He was in a "real state of terror", he says, while writing The Fast Diet.
"It was very controversial at the time and there were limited studies, and I was saying something which frankly very few people had said before."
Put yourself in the woo-woo box and you'll never get out, I say.
A couple of years later The 8-Week Blood Sugar Diet was about to hit shelves and he was barely sleeping. This book was more specifically aimed at people facing diabetes. The big study he hung it off was only halfway done; at the 11th hour he took its architect, Professor Roy Taylor, out for a drink. "I said, 'Tell me. Has it been an utter fiasco disaster, am I going to have to pulp every edition?' He said, 'No, it's been brilliant.'"
He says he's never been successfully sued, or had to retract anything of significance.
Yet some of what Mosley says – the science he conveys - is hard to hear. He worries about that, too.
He's fairly militant on rising rates of Caesarean section, for example. He tells me we're approaching bulldog status: the dogs have been bred in such a way that they're now unable to give birth vaginally.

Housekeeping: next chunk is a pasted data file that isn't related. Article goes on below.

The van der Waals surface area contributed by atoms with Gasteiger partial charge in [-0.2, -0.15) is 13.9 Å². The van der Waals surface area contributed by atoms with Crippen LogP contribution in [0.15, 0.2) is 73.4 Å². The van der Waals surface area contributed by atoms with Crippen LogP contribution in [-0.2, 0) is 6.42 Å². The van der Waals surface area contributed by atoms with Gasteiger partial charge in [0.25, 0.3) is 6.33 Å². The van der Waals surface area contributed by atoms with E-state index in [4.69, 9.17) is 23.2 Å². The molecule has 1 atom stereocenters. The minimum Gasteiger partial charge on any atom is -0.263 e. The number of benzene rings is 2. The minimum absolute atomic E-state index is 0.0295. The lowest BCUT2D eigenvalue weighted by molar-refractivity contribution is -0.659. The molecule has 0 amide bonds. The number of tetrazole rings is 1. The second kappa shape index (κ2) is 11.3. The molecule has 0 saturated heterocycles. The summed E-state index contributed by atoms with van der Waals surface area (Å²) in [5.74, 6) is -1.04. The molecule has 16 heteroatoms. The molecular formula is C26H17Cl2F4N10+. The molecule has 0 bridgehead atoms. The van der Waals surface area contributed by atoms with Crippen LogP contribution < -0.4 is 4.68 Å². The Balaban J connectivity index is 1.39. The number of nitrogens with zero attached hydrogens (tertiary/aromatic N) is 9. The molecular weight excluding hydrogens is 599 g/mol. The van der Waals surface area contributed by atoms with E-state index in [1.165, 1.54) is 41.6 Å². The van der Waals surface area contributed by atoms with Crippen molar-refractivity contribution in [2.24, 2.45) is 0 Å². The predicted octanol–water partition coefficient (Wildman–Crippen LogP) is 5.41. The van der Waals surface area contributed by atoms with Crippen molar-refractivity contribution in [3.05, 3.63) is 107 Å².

"[Humans] are actually moving to that point, where we are delivering such fat babies that they have to be delivered by C-section."
Further, in Clever Guts, he sets out how science is linking C-sections to higher lifetime risks of allergies, Type 1 diabetes, asthma, eczema and obesity. The problem, it's suggested, is that baby's microbiome gets off to a bad start, because baby doesn't get a gulp of the mother's bacteria on the way out.
I've had a C-section, I say, and my boy has asthma and eczema. I felt that like a body blow.
"Indeed … I wonder sometimes when I write things, whether I should write things."
He always comes down on: yes. Because, he argues, he doesn't just deliver bad news – he tells us how to do something about it.